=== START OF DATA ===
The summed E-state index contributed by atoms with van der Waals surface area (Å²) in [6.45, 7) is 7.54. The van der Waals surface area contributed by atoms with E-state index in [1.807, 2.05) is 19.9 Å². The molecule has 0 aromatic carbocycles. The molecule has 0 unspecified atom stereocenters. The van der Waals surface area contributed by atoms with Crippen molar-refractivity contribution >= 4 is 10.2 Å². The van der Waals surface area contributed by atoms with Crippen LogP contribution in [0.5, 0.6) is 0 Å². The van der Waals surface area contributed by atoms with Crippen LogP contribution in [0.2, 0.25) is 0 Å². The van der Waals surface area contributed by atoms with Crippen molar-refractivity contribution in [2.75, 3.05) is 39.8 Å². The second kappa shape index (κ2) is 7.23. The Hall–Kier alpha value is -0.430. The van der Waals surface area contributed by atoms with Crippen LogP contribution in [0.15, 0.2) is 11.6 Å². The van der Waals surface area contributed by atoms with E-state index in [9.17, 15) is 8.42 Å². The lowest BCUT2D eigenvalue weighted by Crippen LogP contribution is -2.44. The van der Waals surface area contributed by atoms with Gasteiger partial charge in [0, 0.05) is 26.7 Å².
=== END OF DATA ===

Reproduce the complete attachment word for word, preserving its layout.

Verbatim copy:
The summed E-state index contributed by atoms with van der Waals surface area (Å²) in [6.45, 7) is 7.54. The van der Waals surface area contributed by atoms with E-state index in [1.807, 2.05) is 19.9 Å². The molecule has 0 aromatic carbocycles. The molecule has 0 unspecified atom stereocenters. The van der Waals surface area contributed by atoms with Crippen molar-refractivity contribution >= 4 is 10.2 Å². The van der Waals surface area contributed by atoms with Crippen LogP contribution in [0.5, 0.6) is 0 Å². The van der Waals surface area contributed by atoms with Crippen LogP contribution in [0.2, 0.25) is 0 Å². The van der Waals surface area contributed by atoms with Crippen molar-refractivity contribution in [2.75, 3.05) is 39.8 Å². The second kappa shape index (κ2) is 7.23. The Hall–Kier alpha value is -0.430. The van der Waals surface area contributed by atoms with Crippen LogP contribution in [0.15, 0.2) is 11.6 Å². The van der Waals surface area contributed by atoms with E-state index in [9.17, 15) is 8.42 Å². The lowest BCUT2D eigenvalue weighted by Crippen LogP contribution is -2.44. The van der Waals surface area contributed by atoms with Gasteiger partial charge in [0, 0.05) is 26.7 Å².